Thursday, March 30, 2017

F. B. Harrison Avenue, Pasay City

   History is shaded by the ideology of the historian.  In elementary and high school I was taught that the Americans colonized the Philippines, out of the goodness of their heart, to teach the Filipinos how to govern themselves.  In college, I was taught that the Americans came to exploit the Philippine mines and enslave the Filipinos.  The truth is never in just one side of the story.  Usually it’s all over and in between.

Francis Burton Harrison
From: wikipedia.org
   Francis Burton Harrison was a relative of US founding fathers Thomas Jefferson and Robert E. Lee.  He was the Private Secretary to Confederate President Jefferson Davis.  The Confederacy was a breakaway 11 states fighting to keep their slaves.  Those states opposed the election of President Abraham Lincoln who ran on a platform of abolishing slavery.  Today's white supremacy racists wave the confederate flag as their own.

   Harrison served in the United States House of Representatives and was appointed by President Woodrow Wilson to be Governor-General of the Philippines.  Despite his confederacy back ground, as Governor-General of the Philippines, he initiated Filipinization, the process of sharing authority to Filipinos in preparation for inevitable independence.  He went against conservative Americans who thought his role was to support U.S. interests.

   “The Filipinization policies of Harrison... increased not only the number of Filipinos working in government, but also the number of Filipinos holding responsible positions in government.  The legislature passed the Reorganization Act of 1916 which provided that all department secretaries should be Filipino citizens.  Harrison also allowed the creation of new departments all headed by Filipinos.” (https://www.coursehero.com)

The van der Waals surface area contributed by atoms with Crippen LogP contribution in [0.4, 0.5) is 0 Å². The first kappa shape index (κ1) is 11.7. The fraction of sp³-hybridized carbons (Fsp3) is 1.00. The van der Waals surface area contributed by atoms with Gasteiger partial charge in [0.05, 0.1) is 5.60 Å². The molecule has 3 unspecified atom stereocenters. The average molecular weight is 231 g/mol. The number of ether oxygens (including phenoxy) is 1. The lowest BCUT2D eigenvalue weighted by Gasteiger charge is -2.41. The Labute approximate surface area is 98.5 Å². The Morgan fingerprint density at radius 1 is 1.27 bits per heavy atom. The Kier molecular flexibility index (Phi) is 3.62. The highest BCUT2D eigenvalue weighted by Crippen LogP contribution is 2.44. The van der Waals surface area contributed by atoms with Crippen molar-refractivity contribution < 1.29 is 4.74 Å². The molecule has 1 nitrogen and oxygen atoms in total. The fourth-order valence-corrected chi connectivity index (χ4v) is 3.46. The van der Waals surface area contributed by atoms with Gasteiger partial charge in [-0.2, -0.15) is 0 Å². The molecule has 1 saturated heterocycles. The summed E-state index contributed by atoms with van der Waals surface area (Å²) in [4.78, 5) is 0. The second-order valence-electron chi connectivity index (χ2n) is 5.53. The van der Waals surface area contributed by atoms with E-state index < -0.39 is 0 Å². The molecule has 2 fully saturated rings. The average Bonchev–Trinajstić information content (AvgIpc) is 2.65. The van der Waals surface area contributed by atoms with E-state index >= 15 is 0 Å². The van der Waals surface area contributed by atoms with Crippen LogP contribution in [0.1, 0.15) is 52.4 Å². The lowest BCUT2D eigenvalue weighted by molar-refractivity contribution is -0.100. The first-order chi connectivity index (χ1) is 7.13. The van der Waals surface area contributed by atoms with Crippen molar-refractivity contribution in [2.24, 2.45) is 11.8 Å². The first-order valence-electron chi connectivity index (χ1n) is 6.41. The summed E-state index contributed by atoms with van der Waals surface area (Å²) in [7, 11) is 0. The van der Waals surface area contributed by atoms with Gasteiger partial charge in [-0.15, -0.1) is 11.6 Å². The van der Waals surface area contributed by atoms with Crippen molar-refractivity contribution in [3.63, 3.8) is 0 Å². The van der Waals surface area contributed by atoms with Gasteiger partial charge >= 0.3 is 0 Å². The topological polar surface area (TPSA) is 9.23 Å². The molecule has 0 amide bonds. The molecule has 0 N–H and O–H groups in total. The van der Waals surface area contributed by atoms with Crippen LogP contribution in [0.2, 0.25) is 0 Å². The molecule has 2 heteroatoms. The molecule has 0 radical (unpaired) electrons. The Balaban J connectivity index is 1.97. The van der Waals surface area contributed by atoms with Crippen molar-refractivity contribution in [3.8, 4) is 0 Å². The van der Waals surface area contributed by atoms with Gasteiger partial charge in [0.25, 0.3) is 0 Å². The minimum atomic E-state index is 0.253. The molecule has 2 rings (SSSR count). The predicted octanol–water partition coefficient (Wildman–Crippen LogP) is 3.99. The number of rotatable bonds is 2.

Manuel L. Quezon, the first President of the Commonwealth asked Harrison to be his principal advisor.  “In 1936, Harrison expressed interest in acquiring Filipino citizenship but did not fulfill the required years of residency under the Naturalization Law.  Upon Manuel Quezon's initiative, the National Assembly passed Commonwealth Act No. 79, making Harrison a naturalized Filipino citizen.”  While Filipinos struggled to attain US citizenship, Harrison cherished his Filipino citizenship.  

   From Governor-General of the Philippines beginning in 1913, Harrison served the Filipinos in different capacities.  After the Philippine independence in 1946, Harrison served as an advisor to the first four presidents of the new Philippine Republic.  

   Harrison died on November 21, 1957 as a Filipino citizen.  He willed that he be buried in the Philippines.  He was interred with the image of Philippine flag alongside the American flag in the Manila North Cemetery in La Loma, Manila.  A street was named after him, F.B. Harrison Avenue which starts in Baclaran, Parañaque through Pasay City and ends in Pablo Ocampo Street (formerly Vito Cruz) in the City of Manila.

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